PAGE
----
Stanford to stop requiring ACT/SAT essay scores

July 7, 2018, 12:43 p.m.

On Thursday, Washington Post reported that, beginning in fall 2019, Stanford and Princeton will no longer require applicants to submit an ACT or SAT essay score. They join the ranks of Harvard, Yale, Dartmouth and University of San Diego in waiving the requirement this year.

University spokesperson E.J. Miranda wrote in an email to The Daily that an ACT or SAT essay score is still “strongly recommended,” despite no longer being required.

“Coursework (such as accelerated honors, AP, IB, and writing courses) will receive more scrutiny and either the required SAT or ACT will be the focus,” Miranda wrote. “And, along with faculty, [the office of admissions] will look at alternatives to promote good writing.”

Applying to Stanford next year will be cheaper for students who choose not to fulfill the optional ACT/SAT portion of the application. Taking the SAT essay raises the total cost of the exam by up to $17, whereas taking the ACT essay raises the total cost by up to $16.50. Of the states and individual secondary schools that pay for their students to take the ACT or SAT, not all pay for the essay portion. Students at these secondary schools can now theoretically take one free exam and be eligible to apply to Stanford.

Stanford received total 47,450 applications, its most ever, for the the Class of 2022, and the University admitted 2,040 students. The resulting acceptance rate of 4.3 percent is the lowest in Stanford’s history, down from 4.65 percent for the Class of 2021. Additionally, 18.3 percent of Class of 2022 admits are first-generation college students, the highest proportion in Stanford’s history.

“This change makes Stanford more accessible to students who choose to apply to the university,” Miranda wrote. “The essay/writing section can be a barrier to under-resourced applicants who are unable to take that portion of the SAT or ACT either due to the higher cost or because some states do not give a version of those tests that includes that section.”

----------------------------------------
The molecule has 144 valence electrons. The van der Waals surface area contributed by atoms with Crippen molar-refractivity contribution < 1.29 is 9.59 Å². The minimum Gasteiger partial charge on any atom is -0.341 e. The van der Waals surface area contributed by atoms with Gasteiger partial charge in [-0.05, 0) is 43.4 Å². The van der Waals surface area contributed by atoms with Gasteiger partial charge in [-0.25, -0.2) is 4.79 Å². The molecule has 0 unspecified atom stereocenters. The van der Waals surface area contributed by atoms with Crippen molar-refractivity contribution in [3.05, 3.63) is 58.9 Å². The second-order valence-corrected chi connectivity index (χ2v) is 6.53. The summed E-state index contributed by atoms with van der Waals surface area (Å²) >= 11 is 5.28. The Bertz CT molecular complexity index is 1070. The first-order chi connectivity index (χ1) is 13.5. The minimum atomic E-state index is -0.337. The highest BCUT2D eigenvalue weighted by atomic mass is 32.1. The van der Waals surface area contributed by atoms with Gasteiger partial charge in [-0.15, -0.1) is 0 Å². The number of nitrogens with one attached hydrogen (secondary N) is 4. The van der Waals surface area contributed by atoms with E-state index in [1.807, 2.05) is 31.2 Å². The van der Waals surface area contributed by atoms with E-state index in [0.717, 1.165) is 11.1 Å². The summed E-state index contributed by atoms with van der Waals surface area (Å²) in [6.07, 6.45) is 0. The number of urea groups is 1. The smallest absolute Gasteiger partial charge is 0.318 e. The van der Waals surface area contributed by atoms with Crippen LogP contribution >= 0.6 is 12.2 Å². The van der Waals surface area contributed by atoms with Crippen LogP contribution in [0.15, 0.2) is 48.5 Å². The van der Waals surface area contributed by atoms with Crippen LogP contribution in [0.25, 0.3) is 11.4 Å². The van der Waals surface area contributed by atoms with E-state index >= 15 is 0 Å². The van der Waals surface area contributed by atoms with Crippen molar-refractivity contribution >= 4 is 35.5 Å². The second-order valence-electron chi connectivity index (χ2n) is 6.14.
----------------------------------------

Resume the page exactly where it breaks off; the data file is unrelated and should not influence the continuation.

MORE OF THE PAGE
Although it also removed its ACT/SAT essay requirement, Princeton will now require all applicants to submit a graded writing sample from high school. 

Other high-ranking universities gave up the standardized testing requirement years ago. In 2015, Columbia, Cornell and Penn announced they would waive the essay requirement. Last month, University of Chicago waived its ACT/SAT testing requirement entirely.

The College Board provides a guide to different universities’ SAT essay policies online. According to the Princeton Review, 22 universities, including Duke and the UC System, still require an ACT or SAT essay.

Update: Brown, the last Ivy League to require an ACT or SAT essay score, announced on July 10 that it would no longer require applicants to take either of the essays.


Contact Holden Foreman at hs4man21 ‘at’


This post has been updated to reflect that Brown no longer requires the essay portion of the ACT or SAT.


A previous version of this article misnamed University of San Diego as UC San Diego. The Daily regrets this error.

Holden Foreman '21 was the Vol. 258-59 chief technology officer. Holden was president and editor-in-chief in Vol. 257, executive editor (vice president) in Vol. 256, managing editor of news in Vol. 254 and student business director in Vol. 255.

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